In her own words from today’s All Things Considered: The Effort to Keep an Online Diary Private
But while the changeover to digital filmmaking has long been predicted, these companies are encountering an unusual degree of resistance from producers, directors and cinematographers. A majority of feature films are still shot with film cameras and some well-known directors, including Steven Spielberg and M. Night Shyamalan, have been vocal about their intention to continue shooting on film.
[…] But producers and cinematographers say that cutting production budgets is not the main motivation for switching to digital moviemaking.
Rather, Mr. Devlin said the main advantage was the ability to shoot for nearly an hour during airborne dogfight sequences, with the camera mounted on a replica biplane or a helicopter and linked to a digital tape deck. Tony Bill, the movieâ€™s director, estimated that a film camera would have been limited to shooting takes perhaps five minutes long, before requiring a new load of film.
Others are gravitating toward the digital cameras because of their aesthetic qualities. […]
[…] â€œWe made use of the Viperâ€™s amazing depth of field,â€ Mr. Beebe said. â€œYouâ€™re seeing clearly from two inches to infinity.â€But Mr. Beebe says that film cameras are still superior to their digital brethren for capturing bright sunlight in a more nuanced way, and other cinematographers acknowledge that digital cameras do not have the resolution found in film.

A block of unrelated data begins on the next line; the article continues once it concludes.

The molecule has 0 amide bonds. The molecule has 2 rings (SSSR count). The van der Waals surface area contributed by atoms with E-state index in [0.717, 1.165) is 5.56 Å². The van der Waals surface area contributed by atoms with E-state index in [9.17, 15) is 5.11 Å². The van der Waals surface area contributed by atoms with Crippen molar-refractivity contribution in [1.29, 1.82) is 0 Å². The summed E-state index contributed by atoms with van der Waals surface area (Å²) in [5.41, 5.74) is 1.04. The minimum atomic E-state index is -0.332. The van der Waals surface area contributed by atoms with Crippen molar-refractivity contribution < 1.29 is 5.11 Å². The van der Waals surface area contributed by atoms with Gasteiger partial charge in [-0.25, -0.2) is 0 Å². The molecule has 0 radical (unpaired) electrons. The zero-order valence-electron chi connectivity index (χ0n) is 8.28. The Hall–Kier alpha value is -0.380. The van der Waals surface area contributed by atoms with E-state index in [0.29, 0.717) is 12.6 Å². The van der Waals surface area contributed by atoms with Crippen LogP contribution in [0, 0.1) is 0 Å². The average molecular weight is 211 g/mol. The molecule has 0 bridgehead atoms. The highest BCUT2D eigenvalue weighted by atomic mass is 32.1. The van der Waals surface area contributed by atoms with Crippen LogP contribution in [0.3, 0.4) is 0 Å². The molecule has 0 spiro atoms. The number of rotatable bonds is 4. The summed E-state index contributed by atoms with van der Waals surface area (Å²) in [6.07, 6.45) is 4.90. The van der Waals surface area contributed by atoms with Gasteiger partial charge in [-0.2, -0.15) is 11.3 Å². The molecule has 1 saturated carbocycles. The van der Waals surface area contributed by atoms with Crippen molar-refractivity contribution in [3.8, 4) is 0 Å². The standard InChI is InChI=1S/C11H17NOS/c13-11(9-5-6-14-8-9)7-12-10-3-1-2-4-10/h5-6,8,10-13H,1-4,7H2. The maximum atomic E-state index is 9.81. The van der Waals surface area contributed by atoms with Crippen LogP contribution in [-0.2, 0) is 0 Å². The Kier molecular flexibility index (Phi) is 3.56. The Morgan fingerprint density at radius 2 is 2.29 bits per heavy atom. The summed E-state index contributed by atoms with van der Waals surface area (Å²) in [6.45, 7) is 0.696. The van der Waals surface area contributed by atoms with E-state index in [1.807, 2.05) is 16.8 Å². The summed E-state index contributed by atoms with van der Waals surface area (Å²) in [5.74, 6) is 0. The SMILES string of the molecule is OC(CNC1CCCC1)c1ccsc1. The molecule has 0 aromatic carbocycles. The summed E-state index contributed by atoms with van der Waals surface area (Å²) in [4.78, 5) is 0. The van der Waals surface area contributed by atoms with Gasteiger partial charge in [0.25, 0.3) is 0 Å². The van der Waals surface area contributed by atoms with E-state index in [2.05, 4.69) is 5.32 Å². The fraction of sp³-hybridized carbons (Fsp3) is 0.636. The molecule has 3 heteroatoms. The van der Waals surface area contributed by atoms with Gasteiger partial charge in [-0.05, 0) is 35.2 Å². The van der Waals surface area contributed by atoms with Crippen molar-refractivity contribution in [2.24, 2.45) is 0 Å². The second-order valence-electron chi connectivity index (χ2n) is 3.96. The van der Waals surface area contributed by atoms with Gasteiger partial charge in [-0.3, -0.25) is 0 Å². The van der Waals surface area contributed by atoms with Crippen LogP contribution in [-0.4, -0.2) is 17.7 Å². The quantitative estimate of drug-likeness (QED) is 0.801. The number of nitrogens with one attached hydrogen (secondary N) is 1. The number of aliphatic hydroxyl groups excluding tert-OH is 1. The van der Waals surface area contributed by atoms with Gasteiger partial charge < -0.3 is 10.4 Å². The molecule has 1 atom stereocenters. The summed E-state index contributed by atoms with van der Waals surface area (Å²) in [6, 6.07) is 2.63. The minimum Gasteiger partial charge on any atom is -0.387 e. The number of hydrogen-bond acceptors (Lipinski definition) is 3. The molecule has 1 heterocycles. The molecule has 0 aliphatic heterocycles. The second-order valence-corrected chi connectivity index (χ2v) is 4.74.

Ms. Chase, who was one of the companyâ€™s four artistic directors and whose Dartmouth College dance class gave birth to the company 35 years ago, broke away last fall after a bitter exchange of letters by lawyers.
Ms. Chase said that she was cast out by a new, corporate-minded executive director and board after three decades of service, and was denied ownership of the dances she created. â€œIt was artistic differences and sort of a mean-spirited power grab by the board,â€ Ms. Chase added.
Ms. Chase choreographed five pieces, alone or in collaboration, appearing on this seasonâ€™s Joyce programs. She said that she asked the company not to perform the works and to â€œdare to tell the world what youâ€™ve done to the mother of Pilobolus.â€
Mr. Kubovy declined. â€œShe does not own that work,â€ he said, â€œnor does she have the right to decide whether or not we perform it.â€
“We have been told by many dozens of content owners that we are by far the most cooperative and responsive of the video-sharing sites,” Zahavah Levine, YouTube’s general counsel, said in an e-mail to CNET News.com.
So who’s right? For now, YouTube is standing on solid legal ground, according to several legal experts who said that YouTube is protected–under the same federal law that covers other online services such as Craigslist, eBay and Yahoo’s GeoCities–from liability for copyright violations its customers may commit.
But intellectual-property attorneys also see areas where YouTube risks butting into the DMCA. For example, the law specifically prohibits a Web site from profiting from copyright material. Recently, ads have begun appearing on YouTube alongside individual video clips.